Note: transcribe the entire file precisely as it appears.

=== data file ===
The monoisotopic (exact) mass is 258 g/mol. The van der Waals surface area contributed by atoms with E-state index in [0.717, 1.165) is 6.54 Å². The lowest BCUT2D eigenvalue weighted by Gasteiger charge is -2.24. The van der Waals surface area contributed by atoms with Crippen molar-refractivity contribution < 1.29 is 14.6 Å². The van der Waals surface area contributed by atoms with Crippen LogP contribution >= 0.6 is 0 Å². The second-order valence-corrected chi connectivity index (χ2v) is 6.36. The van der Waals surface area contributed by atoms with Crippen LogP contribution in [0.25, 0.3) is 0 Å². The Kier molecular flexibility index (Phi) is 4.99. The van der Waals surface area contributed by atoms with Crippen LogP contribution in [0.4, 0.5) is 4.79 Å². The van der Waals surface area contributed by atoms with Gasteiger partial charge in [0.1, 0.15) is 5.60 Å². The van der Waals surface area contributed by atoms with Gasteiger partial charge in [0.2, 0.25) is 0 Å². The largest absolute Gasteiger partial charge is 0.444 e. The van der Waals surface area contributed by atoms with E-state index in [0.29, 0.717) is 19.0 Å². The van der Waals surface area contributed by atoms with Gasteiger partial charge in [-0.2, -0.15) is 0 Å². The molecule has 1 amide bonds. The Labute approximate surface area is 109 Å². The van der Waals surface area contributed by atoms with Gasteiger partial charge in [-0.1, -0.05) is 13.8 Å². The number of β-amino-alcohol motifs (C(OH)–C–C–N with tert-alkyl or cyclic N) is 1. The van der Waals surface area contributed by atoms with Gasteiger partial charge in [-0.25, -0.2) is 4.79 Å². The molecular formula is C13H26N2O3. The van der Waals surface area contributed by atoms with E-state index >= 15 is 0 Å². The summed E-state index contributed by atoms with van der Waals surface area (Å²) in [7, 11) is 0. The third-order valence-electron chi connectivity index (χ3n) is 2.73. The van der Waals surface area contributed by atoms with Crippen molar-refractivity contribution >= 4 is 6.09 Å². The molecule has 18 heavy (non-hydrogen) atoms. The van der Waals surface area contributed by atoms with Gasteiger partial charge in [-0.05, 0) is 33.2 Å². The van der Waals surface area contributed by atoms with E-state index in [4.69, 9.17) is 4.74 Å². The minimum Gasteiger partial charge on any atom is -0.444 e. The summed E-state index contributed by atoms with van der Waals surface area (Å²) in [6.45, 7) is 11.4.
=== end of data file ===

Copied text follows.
The monoisotopic (exact) mass is 258 g/mol. The van der Waals surface area contributed by atoms with E-state index in [0.717, 1.165) is 6.54 Å². The lowest BCUT2D eigenvalue weighted by Gasteiger charge is -2.24. The van der Waals surface area contributed by atoms with Crippen molar-refractivity contribution < 1.29 is 14.6 Å². The van der Waals surface area contributed by atoms with Crippen LogP contribution >= 0.6 is 0 Å². The second-order valence-corrected chi connectivity index (χ2v) is 6.36. The van der Waals surface area contributed by atoms with Crippen LogP contribution in [0.25, 0.3) is 0 Å². The Kier molecular flexibility index (Phi) is 4.99. The van der Waals surface area contributed by atoms with Crippen LogP contribution in [0.4, 0.5) is 4.79 Å². The van der Waals surface area contributed by atoms with Gasteiger partial charge in [0.1, 0.15) is 5.60 Å². The van der Waals surface area contributed by atoms with Gasteiger partial charge in [0.2, 0.25) is 0 Å². The largest absolute Gasteiger partial charge is 0.444 e. The van der Waals surface area contributed by atoms with E-state index in [0.29, 0.717) is 19.0 Å². The van der Waals surface area contributed by atoms with Gasteiger partial charge in [-0.2, -0.15) is 0 Å². The molecule has 1 amide bonds. The Labute approximate surface area is 109 Å². The van der Waals surface area contributed by atoms with Gasteiger partial charge in [-0.1, -0.05) is 13.8 Å². The number of β-amino-alcohol motifs (C(OH)–C–C–N with tert-alkyl or cyclic N) is 1. The van der Waals surface area contributed by atoms with Gasteiger partial charge in [-0.25, -0.2) is 4.79 Å². The molecular formula is C13H26N2O3. The van der Waals surface area contributed by atoms with E-state index >= 15 is 0 Å². The summed E-state index contributed by atoms with van der Waals surface area (Å²) in [7, 11) is 0. The third-order valence-electron chi connectivity index (χ3n) is 2.73. The van der Waals surface area contributed by atoms with Crippen molar-refractivity contribution >= 4 is 6.09 Å². The molecule has 18 heavy (non-hydrogen) atoms. The van der Waals surface area contributed by atoms with Gasteiger partial charge in [-0.05, 0) is 33.2 Å². The van der Waals surface area contributed by atoms with E-state index in [4.69, 9.17) is 4.74 Å². The minimum Gasteiger partial charge on any atom is -0.444 e. The summed E-state index contributed by atoms with van der Waals surface area (Å²) in [6.45, 7) is 11.4.